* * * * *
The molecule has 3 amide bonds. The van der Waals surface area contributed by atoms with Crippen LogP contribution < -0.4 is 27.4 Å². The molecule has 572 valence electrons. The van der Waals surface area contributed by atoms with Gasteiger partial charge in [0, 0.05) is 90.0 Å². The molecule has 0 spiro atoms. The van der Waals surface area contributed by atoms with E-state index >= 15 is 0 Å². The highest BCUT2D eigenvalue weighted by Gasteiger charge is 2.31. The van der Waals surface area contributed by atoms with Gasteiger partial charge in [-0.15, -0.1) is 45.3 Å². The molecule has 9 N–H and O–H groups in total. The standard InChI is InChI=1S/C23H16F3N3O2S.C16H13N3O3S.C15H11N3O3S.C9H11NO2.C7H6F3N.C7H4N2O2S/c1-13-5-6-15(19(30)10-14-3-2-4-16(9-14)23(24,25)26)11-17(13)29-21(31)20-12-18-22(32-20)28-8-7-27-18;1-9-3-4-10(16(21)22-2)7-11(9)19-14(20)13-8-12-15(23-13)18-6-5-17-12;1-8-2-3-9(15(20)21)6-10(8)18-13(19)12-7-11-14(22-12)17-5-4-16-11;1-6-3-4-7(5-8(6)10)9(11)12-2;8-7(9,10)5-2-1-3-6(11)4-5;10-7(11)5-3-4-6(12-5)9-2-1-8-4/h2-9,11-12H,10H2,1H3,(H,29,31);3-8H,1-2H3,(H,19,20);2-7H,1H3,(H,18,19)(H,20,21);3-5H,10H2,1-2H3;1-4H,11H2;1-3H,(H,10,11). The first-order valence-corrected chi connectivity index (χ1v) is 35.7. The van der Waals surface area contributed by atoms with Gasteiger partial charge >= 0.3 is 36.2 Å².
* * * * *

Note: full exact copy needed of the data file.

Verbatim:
The molecule has 3 amide bonds. The van der Waals surface area contributed by atoms with Crippen LogP contribution < -0.4 is 27.4 Å². The molecule has 572 valence electrons. The van der Waals surface area contributed by atoms with Gasteiger partial charge in [0, 0.05) is 90.0 Å². The molecule has 0 spiro atoms. The van der Waals surface area contributed by atoms with E-state index >= 15 is 0 Å². The highest BCUT2D eigenvalue weighted by Gasteiger charge is 2.31. The van der Waals surface area contributed by atoms with Gasteiger partial charge in [-0.15, -0.1) is 45.3 Å². The molecule has 9 N–H and O–H groups in total. The standard InChI is InChI=1S/C23H16F3N3O2S.C16H13N3O3S.C15H11N3O3S.C9H11NO2.C7H6F3N.C7H4N2O2S/c1-13-5-6-15(19(30)10-14-3-2-4-16(9-14)23(24,25)26)11-17(13)29-21(31)20-12-18-22(32-20)28-8-7-27-18;1-9-3-4-10(16(21)22-2)7-11(9)19-14(20)13-8-12-15(23-13)18-6-5-17-12;1-8-2-3-9(15(20)21)6-10(8)18-13(19)12-7-11-14(22-12)17-5-4-16-11;1-6-3-4-7(5-8(6)10)9(11)12-2;8-7(9,10)5-2-1-3-6(11)4-5;10-7(11)5-3-4-6(12-5)9-2-1-8-4/h2-9,11-12H,10H2,1H3,(H,29,31);3-8H,1-2H3,(H,19,20);2-7H,1H3,(H,18,19)(H,20,21);3-5H,10H2,1-2H3;1-4H,11H2;1-3H,(H,10,11). The first-order valence-corrected chi connectivity index (χ1v) is 35.7. The van der Waals surface area contributed by atoms with Gasteiger partial charge >= 0.3 is 36.2 Å².